On his major label debut Sunestyle, Suneo Hair set out to reaffirm the breadth of his indie singer-songwriter roots.
He jumped from style to style — lo-fi, 70s SoCal, big guitars — but in the end, Sunestyle didn’t really possess anything that stayed with a listener long after it ended.
Suneo Hair’s second album, a watercolor, is less ambitious than its predecessor, and it works a lot better.
Instead of messing around with studio effects or switching styles on each track, Suneo Hair sticks to the basics — a rock quartet and a song.
The psychedelic synthesizer effects at the start of “Nobita Tape” are about as weird as the album gets — the rest of the album is straight-forward.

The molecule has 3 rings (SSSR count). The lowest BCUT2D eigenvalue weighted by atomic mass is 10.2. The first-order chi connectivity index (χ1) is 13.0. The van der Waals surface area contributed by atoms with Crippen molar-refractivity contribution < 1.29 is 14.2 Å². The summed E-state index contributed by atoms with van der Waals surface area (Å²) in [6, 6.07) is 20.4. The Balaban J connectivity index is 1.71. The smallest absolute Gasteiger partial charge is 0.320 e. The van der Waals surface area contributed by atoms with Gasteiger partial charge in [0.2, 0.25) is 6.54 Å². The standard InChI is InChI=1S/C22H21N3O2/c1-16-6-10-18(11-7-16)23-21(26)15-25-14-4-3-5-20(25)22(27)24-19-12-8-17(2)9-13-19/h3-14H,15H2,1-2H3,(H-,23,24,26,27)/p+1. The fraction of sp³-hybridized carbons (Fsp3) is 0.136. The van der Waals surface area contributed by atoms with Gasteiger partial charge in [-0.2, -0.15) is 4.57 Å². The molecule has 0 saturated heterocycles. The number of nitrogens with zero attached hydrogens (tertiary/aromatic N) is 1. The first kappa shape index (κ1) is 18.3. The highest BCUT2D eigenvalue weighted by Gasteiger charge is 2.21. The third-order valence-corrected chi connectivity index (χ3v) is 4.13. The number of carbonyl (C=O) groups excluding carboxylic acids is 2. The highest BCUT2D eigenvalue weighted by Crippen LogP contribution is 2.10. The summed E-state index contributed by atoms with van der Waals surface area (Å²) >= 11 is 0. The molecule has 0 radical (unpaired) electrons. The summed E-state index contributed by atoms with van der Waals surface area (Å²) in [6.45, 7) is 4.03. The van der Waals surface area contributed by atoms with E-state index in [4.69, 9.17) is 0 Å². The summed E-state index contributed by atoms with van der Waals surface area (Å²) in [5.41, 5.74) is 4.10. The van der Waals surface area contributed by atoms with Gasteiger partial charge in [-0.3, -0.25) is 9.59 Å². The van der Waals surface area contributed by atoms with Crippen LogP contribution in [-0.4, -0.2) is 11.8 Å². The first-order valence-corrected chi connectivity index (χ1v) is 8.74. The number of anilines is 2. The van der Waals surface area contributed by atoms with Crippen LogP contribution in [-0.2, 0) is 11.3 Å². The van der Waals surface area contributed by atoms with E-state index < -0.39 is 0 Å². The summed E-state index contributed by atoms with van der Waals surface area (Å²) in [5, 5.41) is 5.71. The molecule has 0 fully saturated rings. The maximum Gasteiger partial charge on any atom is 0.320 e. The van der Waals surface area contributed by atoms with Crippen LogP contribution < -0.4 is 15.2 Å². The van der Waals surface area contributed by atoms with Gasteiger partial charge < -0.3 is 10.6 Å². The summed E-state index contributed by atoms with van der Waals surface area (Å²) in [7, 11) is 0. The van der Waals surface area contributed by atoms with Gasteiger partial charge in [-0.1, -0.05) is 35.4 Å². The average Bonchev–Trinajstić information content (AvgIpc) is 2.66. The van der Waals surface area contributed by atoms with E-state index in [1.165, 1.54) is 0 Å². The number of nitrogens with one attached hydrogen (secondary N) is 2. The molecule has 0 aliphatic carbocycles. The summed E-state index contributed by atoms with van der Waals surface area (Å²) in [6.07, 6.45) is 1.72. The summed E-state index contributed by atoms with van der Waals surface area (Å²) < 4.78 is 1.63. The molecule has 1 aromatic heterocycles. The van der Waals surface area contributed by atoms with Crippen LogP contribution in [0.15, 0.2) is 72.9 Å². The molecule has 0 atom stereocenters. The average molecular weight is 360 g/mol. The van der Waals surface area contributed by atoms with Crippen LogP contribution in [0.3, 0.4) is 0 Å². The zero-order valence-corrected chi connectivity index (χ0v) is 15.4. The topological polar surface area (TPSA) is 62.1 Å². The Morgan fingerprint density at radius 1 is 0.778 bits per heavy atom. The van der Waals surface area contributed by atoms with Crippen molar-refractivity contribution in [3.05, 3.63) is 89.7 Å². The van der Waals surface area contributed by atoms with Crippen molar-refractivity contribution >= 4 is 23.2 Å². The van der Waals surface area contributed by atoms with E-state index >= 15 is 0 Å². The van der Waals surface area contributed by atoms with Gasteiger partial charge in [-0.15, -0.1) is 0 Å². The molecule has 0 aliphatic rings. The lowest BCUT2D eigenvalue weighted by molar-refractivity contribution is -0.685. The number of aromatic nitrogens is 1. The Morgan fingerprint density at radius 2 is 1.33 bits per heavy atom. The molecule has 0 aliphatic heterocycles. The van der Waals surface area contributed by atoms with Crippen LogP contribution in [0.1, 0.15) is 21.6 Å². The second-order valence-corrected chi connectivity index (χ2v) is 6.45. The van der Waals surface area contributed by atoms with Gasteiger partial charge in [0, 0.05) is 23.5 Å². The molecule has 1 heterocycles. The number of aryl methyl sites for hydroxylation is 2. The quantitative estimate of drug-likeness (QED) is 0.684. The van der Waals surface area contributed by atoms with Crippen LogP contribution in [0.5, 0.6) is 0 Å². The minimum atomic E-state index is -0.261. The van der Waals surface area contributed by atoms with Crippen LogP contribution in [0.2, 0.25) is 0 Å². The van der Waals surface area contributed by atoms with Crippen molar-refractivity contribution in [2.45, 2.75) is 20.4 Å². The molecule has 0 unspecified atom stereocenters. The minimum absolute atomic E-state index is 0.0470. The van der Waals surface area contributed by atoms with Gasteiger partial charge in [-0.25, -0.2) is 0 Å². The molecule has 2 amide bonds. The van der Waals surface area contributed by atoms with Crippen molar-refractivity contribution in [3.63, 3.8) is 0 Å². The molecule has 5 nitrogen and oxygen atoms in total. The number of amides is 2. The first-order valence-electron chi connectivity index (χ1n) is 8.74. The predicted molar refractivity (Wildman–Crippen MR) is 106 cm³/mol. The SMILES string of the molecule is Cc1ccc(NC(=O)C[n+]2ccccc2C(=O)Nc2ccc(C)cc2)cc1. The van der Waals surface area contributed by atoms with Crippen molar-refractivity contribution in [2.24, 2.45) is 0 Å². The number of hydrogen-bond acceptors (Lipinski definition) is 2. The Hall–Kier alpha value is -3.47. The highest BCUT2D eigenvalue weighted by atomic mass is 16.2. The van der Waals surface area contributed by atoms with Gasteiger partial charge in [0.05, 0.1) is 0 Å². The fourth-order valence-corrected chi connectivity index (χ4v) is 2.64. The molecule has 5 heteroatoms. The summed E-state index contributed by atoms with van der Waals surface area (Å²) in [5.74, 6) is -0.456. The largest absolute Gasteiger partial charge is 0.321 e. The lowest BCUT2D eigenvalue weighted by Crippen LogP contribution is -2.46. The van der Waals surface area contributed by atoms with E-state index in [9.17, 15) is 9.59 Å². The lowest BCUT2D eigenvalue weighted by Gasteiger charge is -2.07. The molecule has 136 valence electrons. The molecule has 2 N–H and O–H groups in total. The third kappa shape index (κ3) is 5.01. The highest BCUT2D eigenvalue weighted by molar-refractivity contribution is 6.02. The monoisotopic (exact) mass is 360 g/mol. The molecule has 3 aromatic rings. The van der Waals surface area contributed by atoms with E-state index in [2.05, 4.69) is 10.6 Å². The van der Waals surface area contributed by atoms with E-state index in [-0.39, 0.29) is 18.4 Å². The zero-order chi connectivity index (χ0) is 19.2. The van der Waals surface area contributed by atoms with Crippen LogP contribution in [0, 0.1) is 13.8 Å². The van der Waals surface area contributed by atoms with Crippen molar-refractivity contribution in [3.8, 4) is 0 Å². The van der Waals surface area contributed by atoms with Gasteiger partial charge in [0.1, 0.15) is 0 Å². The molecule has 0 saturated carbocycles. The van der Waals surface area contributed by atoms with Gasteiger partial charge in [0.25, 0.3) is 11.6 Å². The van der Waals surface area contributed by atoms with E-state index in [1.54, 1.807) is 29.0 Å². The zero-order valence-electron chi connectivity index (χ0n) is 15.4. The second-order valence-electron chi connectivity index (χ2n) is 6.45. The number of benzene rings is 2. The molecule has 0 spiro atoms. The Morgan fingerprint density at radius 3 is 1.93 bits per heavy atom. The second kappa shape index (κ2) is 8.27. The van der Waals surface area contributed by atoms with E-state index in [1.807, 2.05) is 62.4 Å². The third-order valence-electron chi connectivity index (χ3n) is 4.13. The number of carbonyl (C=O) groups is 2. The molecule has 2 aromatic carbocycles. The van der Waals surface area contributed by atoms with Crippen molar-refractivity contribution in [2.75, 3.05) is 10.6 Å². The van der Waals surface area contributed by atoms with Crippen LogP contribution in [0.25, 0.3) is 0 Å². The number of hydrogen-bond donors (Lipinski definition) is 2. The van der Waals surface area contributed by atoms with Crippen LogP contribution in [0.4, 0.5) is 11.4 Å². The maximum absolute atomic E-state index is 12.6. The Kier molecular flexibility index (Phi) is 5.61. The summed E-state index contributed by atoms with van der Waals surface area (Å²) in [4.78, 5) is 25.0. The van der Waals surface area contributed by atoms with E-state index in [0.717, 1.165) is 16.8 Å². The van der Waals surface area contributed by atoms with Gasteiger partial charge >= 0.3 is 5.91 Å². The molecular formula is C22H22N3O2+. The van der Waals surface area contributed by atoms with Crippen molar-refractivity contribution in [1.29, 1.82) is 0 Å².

The six-note guitar hook that weaves its way throughout “Pinto” couldn’t get any simpler. The funky drummer beat, chiming guitars and string arrangement on “Aoi Sora” fit well together.
“New Town e Tsutzuku Michi” doesn’t attempt to hide its affinity to the Beatles, while the arrangement on “Uchiagehanabi” could best be described as pointillistic.
Perhaps the most fitting testament to Suneo Hair’s songwriting ability is in “Owari ne”, a stripped-down, slowed-down reprise of the album’s second single, “Uguisu”.
“Uguisu” is a no nonsense rocker — verse-chorus-verse, with which a pretty memorable chorus. But without the trappings of a fast tempo and a backing band, “Owari ne” reveals the song to have a versatile melody.
It sounds as fitting in one setting as it does in another.
Sunestyle may have established Suneo Hair’s credentials as far as ability is concerned, but a watercolor demonstrates his talent.
He’s a fine songwriter, and he doesn’t need much fancy work to prove it.